Panel Will Help Address State’s Long-Term, Care, Support & Assistance Needs
Legislation sponsored by Assembly members Matthew W. Milam, Nelson T. Albano, Valerie Vainieri Huttle and Herb Conaway, Jr., M.D., that would help New Jersey address the long-term needs of residents with Alzheimer’s disease has been signed into law.
“Nearly all of us have been affected by Alzheimer’s disease either directly or indirectly through a love one who has suffered,” said Milam (D-Cape May/Atlantic/Cumberland). “Without a comprehensive plan in place to address their needs, we are leaving the fate of our most vulnerable to chance.”
The new law (S-125/A-322) will establish a 15-member Alzheimer’s Disease Study Commission to study the current and future impact and incidence of Alzheimer’s disease among state residents while examining the state’s role in long-term care, family caregiver support, and assistance to individuals with early stage and early onset of Alzheimer’s disease.
It was recently approved 76-0 by the Assembly and 38-0 by the Senate.
The commission will also be tasked with studying the needs of individuals with Alzheimer’s disease and their family members and caregivers, assessing the availability and affordability of existing services, programs, facilities, and agencies to meet those needs, and making recommendations for improving, expanding, or changing services, programs, facilities, and agencies.
“Anyone who has ever known someone with Alzheimer’s disease knows that it is a very taxing illness, on both those suffering from it, as well as their family members,” said Albano (D-Cape May/Atlantic/Cumberland). “By providing planning, assistance and long-term support we can help families immeasurably.”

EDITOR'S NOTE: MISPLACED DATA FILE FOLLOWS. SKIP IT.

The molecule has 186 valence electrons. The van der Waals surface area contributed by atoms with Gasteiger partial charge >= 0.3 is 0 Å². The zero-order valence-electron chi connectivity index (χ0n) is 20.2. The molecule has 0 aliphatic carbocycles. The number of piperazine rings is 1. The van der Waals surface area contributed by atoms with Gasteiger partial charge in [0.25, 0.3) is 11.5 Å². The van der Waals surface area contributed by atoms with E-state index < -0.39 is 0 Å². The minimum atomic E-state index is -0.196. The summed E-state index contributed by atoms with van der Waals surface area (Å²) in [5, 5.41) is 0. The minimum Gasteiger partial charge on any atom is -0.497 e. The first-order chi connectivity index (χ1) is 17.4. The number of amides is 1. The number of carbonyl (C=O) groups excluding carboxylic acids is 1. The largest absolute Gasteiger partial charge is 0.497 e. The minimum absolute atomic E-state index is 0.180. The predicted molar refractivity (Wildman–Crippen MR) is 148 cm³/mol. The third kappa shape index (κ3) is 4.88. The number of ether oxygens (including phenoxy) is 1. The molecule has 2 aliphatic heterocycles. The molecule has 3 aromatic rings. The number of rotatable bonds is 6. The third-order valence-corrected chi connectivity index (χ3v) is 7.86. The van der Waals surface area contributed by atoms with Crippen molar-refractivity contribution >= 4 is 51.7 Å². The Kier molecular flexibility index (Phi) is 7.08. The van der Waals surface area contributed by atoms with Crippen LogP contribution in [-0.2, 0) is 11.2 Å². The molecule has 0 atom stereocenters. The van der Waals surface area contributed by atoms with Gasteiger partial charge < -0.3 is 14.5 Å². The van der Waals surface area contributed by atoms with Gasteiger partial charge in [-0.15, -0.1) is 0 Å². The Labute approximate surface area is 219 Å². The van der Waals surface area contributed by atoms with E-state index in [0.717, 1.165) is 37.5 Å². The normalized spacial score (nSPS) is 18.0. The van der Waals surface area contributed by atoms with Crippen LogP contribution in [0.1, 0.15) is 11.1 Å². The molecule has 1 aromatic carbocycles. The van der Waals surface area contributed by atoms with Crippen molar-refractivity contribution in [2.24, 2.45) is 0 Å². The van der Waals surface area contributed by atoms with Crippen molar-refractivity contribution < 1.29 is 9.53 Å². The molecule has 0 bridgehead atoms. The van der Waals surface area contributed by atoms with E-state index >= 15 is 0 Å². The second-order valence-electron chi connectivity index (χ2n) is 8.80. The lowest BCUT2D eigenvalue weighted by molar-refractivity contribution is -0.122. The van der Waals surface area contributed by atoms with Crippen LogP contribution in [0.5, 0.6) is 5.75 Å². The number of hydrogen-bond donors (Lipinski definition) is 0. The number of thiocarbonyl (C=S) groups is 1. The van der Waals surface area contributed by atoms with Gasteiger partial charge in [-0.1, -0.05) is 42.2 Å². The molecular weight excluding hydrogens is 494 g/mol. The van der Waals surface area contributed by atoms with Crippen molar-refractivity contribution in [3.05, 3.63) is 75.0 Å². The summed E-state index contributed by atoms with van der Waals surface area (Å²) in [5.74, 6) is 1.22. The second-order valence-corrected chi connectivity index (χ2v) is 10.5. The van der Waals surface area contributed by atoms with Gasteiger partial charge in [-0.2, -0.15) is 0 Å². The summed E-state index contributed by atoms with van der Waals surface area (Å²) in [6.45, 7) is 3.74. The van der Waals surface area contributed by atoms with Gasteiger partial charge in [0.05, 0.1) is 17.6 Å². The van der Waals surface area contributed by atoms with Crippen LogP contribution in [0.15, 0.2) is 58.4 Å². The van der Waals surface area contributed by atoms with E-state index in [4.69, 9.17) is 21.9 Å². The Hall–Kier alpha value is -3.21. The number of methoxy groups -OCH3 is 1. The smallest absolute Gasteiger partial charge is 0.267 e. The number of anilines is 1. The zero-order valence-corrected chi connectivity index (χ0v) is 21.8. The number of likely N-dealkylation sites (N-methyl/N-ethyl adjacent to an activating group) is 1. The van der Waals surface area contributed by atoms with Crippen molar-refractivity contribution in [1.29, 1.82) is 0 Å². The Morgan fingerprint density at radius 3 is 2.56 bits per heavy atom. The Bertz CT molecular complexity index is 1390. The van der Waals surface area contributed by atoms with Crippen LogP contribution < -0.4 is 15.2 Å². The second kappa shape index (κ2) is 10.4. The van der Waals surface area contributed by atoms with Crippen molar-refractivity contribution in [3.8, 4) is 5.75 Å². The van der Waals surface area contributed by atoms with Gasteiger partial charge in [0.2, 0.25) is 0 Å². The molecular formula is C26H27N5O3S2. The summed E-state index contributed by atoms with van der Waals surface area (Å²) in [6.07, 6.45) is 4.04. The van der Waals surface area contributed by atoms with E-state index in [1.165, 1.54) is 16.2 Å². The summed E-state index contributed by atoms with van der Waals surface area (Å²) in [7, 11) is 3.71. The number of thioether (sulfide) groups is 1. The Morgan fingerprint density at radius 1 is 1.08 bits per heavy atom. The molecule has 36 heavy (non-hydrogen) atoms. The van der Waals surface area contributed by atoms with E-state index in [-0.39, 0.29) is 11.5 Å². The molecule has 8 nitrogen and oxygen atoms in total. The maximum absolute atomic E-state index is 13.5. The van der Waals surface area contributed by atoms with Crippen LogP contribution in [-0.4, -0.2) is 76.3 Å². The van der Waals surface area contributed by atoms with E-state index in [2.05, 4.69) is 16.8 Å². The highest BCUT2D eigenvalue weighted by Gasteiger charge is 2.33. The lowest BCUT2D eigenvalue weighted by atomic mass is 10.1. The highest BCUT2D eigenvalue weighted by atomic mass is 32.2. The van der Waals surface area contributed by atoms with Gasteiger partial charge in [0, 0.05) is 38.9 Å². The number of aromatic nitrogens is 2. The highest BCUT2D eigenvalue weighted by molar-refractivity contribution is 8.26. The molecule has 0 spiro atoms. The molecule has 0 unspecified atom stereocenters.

“Alzheimer’s disease is a harrowing illness that can take an extensive toll on families,” said Vainieri Huttle (D-Bergen). “So many other states have taken the initiative to create a comprehensive plan to address the needs of those suffering from it. New Jersey should not be the only one sitting idly by.”
“Hopefully, this commission will enhance our efforts to make sure that all available treatments, whether experimental or not, are accessible to everyone,” said Conaway (D-Burlington/Camden), chairman of the Assembly Health and Senior Services Committee. “Every patient suffering from Alzheimer’s disease should be afforded a chance to try and beat it.”
Under the law, the commission will be comprised of the commissioners of the departments of Health and Senior Services and Human Services, or their designees; two members of the Senate from opposing political parties, to be appointed by the Senate President; two members of the General Assembly from opposing political parties, to be appointed by the Speaker; and nine public members appointed by the Governor, as follows:
– Two members recommended by the Alzheimer’s Association, one representing the Greater New Jersey Chapter and one representing the Delaware Valley Chapter;
– Two health care professionals who are currently involved in direct services, one of whom shall be a representative of an agency that provides home care services to persons with dementia and one of whom shall be a representative of a licensed nursing home or assisted living facility that provides specialized services to persons with dementia;
– One representative from the clergy who has experience providing emotional and spiritual care and support for persons with Alzheimer’s disease and their families;
– Two individuals who bear or have borne responsibility in caring for a person with Alzheimer’s disease;
– A health care professional who represents an assisted living facility; and
– One attorney who is currently licensed and practicing in New Jersey, has expertise in legal and financial planning and elder care issues, and has extensive community-based experience working with persons with Alzheimer’s disease and their families.
Under the law, the commission will be required to report its findings and recommendations to the Governor and Legislature within two years of the appointment of a majority of the public members of the commission. The commission will expire upon submission of its final report.
Currently, 49 state legislatures have enacted at least one targeted law towards people with dementia. Many other states are prioritizing the study and tracking of the disease. Examples include: a commission on aging (includes the study of the disease) in Tennessee; an advisory council on Alzheimer’s disease in California; a state plan in Illinois; and a state plan task force in Missouri.